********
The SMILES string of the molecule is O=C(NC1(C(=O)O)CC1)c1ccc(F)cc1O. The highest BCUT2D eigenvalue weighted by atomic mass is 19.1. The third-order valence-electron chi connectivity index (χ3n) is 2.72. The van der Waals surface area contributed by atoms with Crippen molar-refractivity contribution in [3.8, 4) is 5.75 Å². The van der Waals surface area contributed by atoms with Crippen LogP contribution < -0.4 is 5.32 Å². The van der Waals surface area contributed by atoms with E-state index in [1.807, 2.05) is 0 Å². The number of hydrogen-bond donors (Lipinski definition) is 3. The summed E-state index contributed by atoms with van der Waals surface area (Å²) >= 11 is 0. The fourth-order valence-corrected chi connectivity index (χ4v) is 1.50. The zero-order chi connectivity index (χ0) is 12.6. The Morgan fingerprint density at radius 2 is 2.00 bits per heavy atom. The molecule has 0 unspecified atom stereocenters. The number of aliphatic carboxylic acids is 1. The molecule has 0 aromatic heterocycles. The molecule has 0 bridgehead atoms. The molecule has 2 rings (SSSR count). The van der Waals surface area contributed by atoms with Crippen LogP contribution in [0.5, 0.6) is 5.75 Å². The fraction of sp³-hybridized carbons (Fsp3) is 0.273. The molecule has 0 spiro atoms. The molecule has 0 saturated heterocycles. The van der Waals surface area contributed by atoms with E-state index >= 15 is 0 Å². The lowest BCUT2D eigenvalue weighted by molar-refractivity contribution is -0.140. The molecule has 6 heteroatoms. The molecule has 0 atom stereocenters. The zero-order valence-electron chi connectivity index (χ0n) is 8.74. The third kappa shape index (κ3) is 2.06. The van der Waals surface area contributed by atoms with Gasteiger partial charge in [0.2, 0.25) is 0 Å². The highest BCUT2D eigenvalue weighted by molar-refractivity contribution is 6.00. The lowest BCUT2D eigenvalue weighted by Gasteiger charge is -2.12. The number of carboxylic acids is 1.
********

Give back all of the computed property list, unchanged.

The SMILES string of the molecule is O=C(NC1(C(=O)O)CC1)c1ccc(F)cc1O. The highest BCUT2D eigenvalue weighted by atomic mass is 19.1. The third-order valence-electron chi connectivity index (χ3n) is 2.72. The van der Waals surface area contributed by atoms with Crippen molar-refractivity contribution in [3.8, 4) is 5.75 Å². The van der Waals surface area contributed by atoms with Crippen LogP contribution < -0.4 is 5.32 Å². The van der Waals surface area contributed by atoms with E-state index in [1.807, 2.05) is 0 Å². The number of hydrogen-bond donors (Lipinski definition) is 3. The summed E-state index contributed by atoms with van der Waals surface area (Å²) >= 11 is 0. The fourth-order valence-corrected chi connectivity index (χ4v) is 1.50. The zero-order chi connectivity index (χ0) is 12.6. The Morgan fingerprint density at radius 2 is 2.00 bits per heavy atom. The molecule has 0 unspecified atom stereocenters. The number of aliphatic carboxylic acids is 1. The molecule has 0 aromatic heterocycles. The molecule has 0 bridgehead atoms. The molecule has 2 rings (SSSR count). The van der Waals surface area contributed by atoms with Crippen LogP contribution in [0.5, 0.6) is 5.75 Å². The fraction of sp³-hybridized carbons (Fsp3) is 0.273. The molecule has 0 spiro atoms. The molecule has 0 saturated heterocycles. The van der Waals surface area contributed by atoms with E-state index >= 15 is 0 Å². The lowest BCUT2D eigenvalue weighted by molar-refractivity contribution is -0.140. The molecule has 6 heteroatoms. The molecule has 0 atom stereocenters. The zero-order valence-electron chi connectivity index (χ0n) is 8.74. The third kappa shape index (κ3) is 2.06. The van der Waals surface area contributed by atoms with Gasteiger partial charge in [0.2, 0.25) is 0 Å². The highest BCUT2D eigenvalue weighted by molar-refractivity contribution is 6.00. The lowest BCUT2D eigenvalue weighted by Gasteiger charge is -2.12. The number of carboxylic acids is 1.